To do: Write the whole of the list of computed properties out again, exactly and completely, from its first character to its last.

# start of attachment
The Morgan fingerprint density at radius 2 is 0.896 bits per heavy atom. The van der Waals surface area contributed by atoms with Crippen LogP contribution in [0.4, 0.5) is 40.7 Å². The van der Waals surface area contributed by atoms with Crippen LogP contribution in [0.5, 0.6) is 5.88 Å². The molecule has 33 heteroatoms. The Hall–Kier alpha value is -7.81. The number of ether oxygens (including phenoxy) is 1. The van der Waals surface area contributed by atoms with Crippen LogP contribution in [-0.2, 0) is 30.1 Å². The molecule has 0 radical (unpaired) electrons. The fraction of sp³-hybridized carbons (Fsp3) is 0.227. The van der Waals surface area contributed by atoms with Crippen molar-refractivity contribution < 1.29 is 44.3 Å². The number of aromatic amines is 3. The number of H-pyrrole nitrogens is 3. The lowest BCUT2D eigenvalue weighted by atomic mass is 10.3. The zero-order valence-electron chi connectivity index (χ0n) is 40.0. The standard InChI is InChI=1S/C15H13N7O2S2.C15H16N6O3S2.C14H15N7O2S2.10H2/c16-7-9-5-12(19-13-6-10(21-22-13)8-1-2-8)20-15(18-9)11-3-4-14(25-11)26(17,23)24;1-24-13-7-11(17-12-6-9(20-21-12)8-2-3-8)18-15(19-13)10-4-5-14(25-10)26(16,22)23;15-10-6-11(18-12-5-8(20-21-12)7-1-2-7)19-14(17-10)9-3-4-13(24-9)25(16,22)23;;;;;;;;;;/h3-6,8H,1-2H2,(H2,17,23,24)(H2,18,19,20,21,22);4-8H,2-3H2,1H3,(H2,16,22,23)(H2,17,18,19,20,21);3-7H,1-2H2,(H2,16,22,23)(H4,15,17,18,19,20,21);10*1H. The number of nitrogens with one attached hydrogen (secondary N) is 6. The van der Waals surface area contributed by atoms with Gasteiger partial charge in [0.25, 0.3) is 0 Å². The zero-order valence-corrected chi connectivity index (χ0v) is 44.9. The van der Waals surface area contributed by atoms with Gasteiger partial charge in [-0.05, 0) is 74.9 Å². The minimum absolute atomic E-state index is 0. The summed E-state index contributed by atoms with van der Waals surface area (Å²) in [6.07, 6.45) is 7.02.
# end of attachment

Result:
The Morgan fingerprint density at radius 2 is 0.896 bits per heavy atom. The van der Waals surface area contributed by atoms with Crippen LogP contribution in [0.4, 0.5) is 40.7 Å². The van der Waals surface area contributed by atoms with Crippen LogP contribution in [0.5, 0.6) is 5.88 Å². The molecule has 33 heteroatoms. The Hall–Kier alpha value is -7.81. The number of ether oxygens (including phenoxy) is 1. The van der Waals surface area contributed by atoms with Crippen LogP contribution in [-0.2, 0) is 30.1 Å². The molecule has 0 radical (unpaired) electrons. The fraction of sp³-hybridized carbons (Fsp3) is 0.227. The van der Waals surface area contributed by atoms with Crippen molar-refractivity contribution < 1.29 is 44.3 Å². The number of aromatic amines is 3. The number of H-pyrrole nitrogens is 3. The lowest BCUT2D eigenvalue weighted by atomic mass is 10.3. The zero-order valence-electron chi connectivity index (χ0n) is 40.0. The standard InChI is InChI=1S/C15H13N7O2S2.C15H16N6O3S2.C14H15N7O2S2.10H2/c16-7-9-5-12(19-13-6-10(21-22-13)8-1-2-8)20-15(18-9)11-3-4-14(25-11)26(17,23)24;1-24-13-7-11(17-12-6-9(20-21-12)8-2-3-8)18-15(19-13)10-4-5-14(25-10)26(16,22)23;15-10-6-11(18-12-5-8(20-21-12)7-1-2-7)19-14(17-10)9-3-4-13(24-9)25(16,22)23;;;;;;;;;;/h3-6,8H,1-2H2,(H2,17,23,24)(H2,18,19,20,21,22);4-8H,2-3H2,1H3,(H2,16,22,23)(H2,17,18,19,20,21);3-7H,1-2H2,(H2,16,22,23)(H4,15,17,18,19,20,21);10*1H. The number of nitrogens with one attached hydrogen (secondary N) is 6. The van der Waals surface area contributed by atoms with Gasteiger partial charge in [0.25, 0.3) is 0 Å². The zero-order valence-corrected chi connectivity index (χ0v) is 44.9. The van der Waals surface area contributed by atoms with Gasteiger partial charge in [-0.05, 0) is 74.9 Å². The minimum absolute atomic E-state index is 0. The summed E-state index contributed by atoms with van der Waals surface area (Å²) in [6.07, 6.45) is 7.02.